1. An old friend of mine is a novelist, and she told me once of a great lesson her best college teacher ever gave to her. “In your entire writing career, you should only get to kill off two or three characters,” she said. “Death is the ultimate stakes, and it’s too cheap and too definitive a device. So use those deaths wisely.” Dan Fogelman, the writer and director of Life Itself, clearly never took this professor’s class. The word “life” is in the title, but death is everywhere in this movie, lurking around every corner, ready to pop out when it is least expected but most narratively convenient. None of the characters in Life Itself are interesting on their own, so Fogelman attempts to gin them up some fake pathos through death, either theirs or someone near them. He’s a Grim Reaper, slashing through everyone he can in a desperate crash course with your tear ducts. The movie is a shameless, relentless wreck.
2. It does require a certain mad ambition and determination to make a movie like this, and I’d be lying if there wasn’t a part of me that didn’t sort of admire Fogelman for the chutzpah of it. The movie is structured like Schmaltz Tarantino—the idea of a Schmaltz Tarantino is as upsetting in practice as it sounds in theory—in that it tells several different stories, some of which overlap with each other, some of which stand alone and some of which seem inconsequential but come barreling back into the storyline when you’d long forgotten about them. Timelines are skewed, scenes are shown out of order, characters from one storyline pop up in the middle of another one to narrate what you’re watching. There are actually multiple narrators, oftentimes showing up just to tell you that you shouldn’t trust narrators. In a vacuum, and in the hands of a surer director, this could work: Steven Soderbergh’s The Informant! was a master class in this. But Fogelman, fair to say, is no Soderbergh. His narrative dipsy-dos and curly-Qs are just frantic tap dances trying to keep your attention and give the illusion that he has something to say. He pounds the table a lot but has nothing really to add.
3. So you have a burnt-out, mentally ill New York man named Will (played by Oscar Isaac so well that you briefly convince yourself the character makes any sense at all) who tells his therapist (Annette Bening) how he misses his ex-wife, Abby (Olivia Wilde), and then we’re off to Spain and a ranch owner (Antonio Banderas) who wrestles with his own demons and develops an attachment to a family that is not his and then we’re back to New York with some new characters and you’ll never believe this but they’re all connected. They’re connected through death of course, constant, omnipresent death, and also through, oddly, Bob Dylan’s 1997 masterpiece “Time Out of Mind,” specifically the love song “To Make You Feel My Love,” one of his greatest songs that was recently covered, beautifully, by Adele, though the movie, oddly, seems more impressed that Garth Brooks did one too. Fogelman has a Big Overarching Theory on “Time Out of Mind,” and if you were wondering what it is, don’t worry, he’ll make sure all his characters spell it out for you, explicitly. It is a measure of the power of that album that, after two hours of empty-headed characters pontificating about it, it is still perfect. You can’t chip a diamond, no matter how much you hack at it with a chain saw.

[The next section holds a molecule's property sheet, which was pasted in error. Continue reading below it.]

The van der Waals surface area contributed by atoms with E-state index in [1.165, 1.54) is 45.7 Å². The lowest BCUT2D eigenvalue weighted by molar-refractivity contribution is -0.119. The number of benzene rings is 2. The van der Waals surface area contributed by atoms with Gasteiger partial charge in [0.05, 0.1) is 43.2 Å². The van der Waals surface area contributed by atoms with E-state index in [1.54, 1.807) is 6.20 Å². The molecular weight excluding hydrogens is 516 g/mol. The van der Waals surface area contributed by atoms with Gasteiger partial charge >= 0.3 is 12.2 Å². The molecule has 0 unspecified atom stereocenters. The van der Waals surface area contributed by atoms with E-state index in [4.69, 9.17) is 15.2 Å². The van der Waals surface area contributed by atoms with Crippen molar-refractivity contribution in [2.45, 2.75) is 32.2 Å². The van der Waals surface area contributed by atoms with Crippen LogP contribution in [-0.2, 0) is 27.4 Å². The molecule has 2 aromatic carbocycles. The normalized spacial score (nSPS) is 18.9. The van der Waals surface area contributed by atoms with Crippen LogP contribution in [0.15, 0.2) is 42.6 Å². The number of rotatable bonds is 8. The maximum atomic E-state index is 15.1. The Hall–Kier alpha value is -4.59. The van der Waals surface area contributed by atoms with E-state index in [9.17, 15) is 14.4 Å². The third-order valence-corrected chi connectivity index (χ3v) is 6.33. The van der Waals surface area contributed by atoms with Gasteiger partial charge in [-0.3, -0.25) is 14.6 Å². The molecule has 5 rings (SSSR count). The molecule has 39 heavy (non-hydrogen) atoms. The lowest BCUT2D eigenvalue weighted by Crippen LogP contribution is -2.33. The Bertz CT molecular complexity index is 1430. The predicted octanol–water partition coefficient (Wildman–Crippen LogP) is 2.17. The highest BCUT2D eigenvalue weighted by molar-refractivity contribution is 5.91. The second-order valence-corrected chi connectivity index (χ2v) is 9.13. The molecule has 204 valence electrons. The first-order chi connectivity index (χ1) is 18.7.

4. There is a certain solipsism in Life Itself, its endless barrage of coincidences and happenstances and the speeches—oh man, the speeches: This is a movie that corners you at a party and won’t stop going on about how incredible life is, man, particularly the life of the person who has you cornered. Again, you do almost sort of respect how blinkered Fogelman is, how utterly assured of himself he is here, how convinced he is that he is making A Big Statement about the world despite (rather clearly) having nothing of consequence to say. I am sure it all made more sense in his head, but by the end of the film, when he’s having yet another character go on and on and about the connections and the fathers and the mothers and the Eternal Nature of It All, you want to sit him down with an editor who can maybe chill him the heck out a bit. There’s nothing going on here beyond the yammering.
5. On the Better Call Saul podcast a few weeks ago, show creator Vince Gilligan gave some vital advice to any writer trying to tell a story. He said you never start with “wouldn’t it be cool if” a certain character did something: You don’t start with the narrative. You create characters, and then you let them walk around the world, and then you follow them. “Otherwise you’re never going to end up with something truly organic. Or ultimately meaningful. It’s doing something from the outside in instead of inside out.” Life Itself is a movie written from the outside in. It is a movie that wants to manipulate your emotions without putting in the work to earn the right. It is a huge grand empty gesture, two hours of a man peddling as fast as he can, even though he in fact has nothing to say. You have to give it to Fogelman: He never stops throwing everything he can at you. But be careful around that guy if you’re unfortunate enough to be in one of his movies. He’ll kill you or someone you love without a second’s notice if he needs to. He won’t hesitate. And he will kill again.
Director: Dan Fogelman
Writer: Dan Fogelman
Starring: Oscar Isaac, Olivia Wilde, Antonio Banderas, Annette Bening, Mandy Patinkin, Laia Costa, Alex Monner, Samuel L. Jackson
Release Date: September 21, 2018
Grierson & Leitch write about the movies regularly and host a podcast on film. Follow them on Twitter or visit their site.